That following Monday, I went in to my therapist and told her the same thing, and you could see the relief in her eyes. I spent the next 3 weeks digging deep into my anxiety, depression, and alcoholism. I went through intense trauma therapy and focused on the end goal: to be the very best version of me, for me. I learned how to love myself and care for myself again. I also continued to build relationships with the people who were there. It was the first time I could be my true, authentic self and not be afraid of being judged.

Leaving the Meadows was absolutely terrifying. I remember telling my trauma therapist, ‘I know who I am at the Meadows, but who am I in Great Falls?’ Though I was scared for what to expect when I got home, I was eager for what was to come. Nothing went the way I expected it to go. I was shocked to find out life outside of the Meadows was hard. Suddenly I was thrown back into life. I had kids to raise, a job to work, and a life to manage. I had to pay bills again and prepare meals. These simple tasks I had done my entire life were all of a sudden extremely hard.

I spent most of my days crying in secluded places – my bedroom, the bathroom at work, my vehicle. I didn’t know where I fit in. My friendships changed drastically. All of a sudden my phone wasn’t blowing up every night or every weekend. People stopped calling and stopped inviting me to things. I had no patience with my kids and struggled to be mom, which was probably one of the hardest things to overcome because it had always come so naturally. I was struggling to co-parent with my ex-husband and refused to even attempt to work with his fiancée.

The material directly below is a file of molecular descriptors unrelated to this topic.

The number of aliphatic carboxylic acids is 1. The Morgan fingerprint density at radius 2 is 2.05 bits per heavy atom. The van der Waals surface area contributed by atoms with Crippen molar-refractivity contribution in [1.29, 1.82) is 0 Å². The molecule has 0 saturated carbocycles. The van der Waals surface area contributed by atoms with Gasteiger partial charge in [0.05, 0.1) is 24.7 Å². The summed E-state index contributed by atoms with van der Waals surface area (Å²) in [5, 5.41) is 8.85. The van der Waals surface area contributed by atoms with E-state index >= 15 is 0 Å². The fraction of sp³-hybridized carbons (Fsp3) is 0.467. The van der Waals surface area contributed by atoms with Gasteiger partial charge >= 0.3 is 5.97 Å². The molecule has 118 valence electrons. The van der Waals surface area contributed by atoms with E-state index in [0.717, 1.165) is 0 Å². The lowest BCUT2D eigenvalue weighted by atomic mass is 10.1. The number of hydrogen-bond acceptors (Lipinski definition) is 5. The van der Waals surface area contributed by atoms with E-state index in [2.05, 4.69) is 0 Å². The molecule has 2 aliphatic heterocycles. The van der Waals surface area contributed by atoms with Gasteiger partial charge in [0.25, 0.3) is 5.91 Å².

I spent every morning going to the gym at 4 a.m., working, and trying to function at home. Before I left for treatment, I rented out the home I owned and moved in with my parents. I felt like a prisoner in their house (at no fault of theirs). I felt like I was on a never-ending rollercoaster ride and I wanted nothing more than to get off of it. I attempted to date and quickly learned dating someone who enjoys drinking was something I couldn’t handle. Boundaries had to be placed in my life and I had to adhere to those boundaries. At my 5-month mark sober, I turned 30 and cried the week leading up to it. I couldn’t believe what my life had come to or how I could ever get to a good place.

Right as I was about to hit my 1-year sobriety birthday, COVID hit. I was stuck at home and quarantined. My on again, off again relationship ended for good and I felt more lost at the time than I ever had before. Looking back, I know everything happened for a reason. That relationship ending lit a fire under me unlike ever before. I started realizing I could accomplish things I never dreamed of accomplishing.

By May of 2020, I bought a second house in my dream location. I got promoted at work. I started seeing the benefits of being sober more and more. I had patience with my children and I was showing up for them in every aspect of their life. I could support them mentally, emotionally, and physically. I had more energy to do things with them. I had more money in my pockets and my debt was all paid off.

Courtesy of Hillary Mccrumb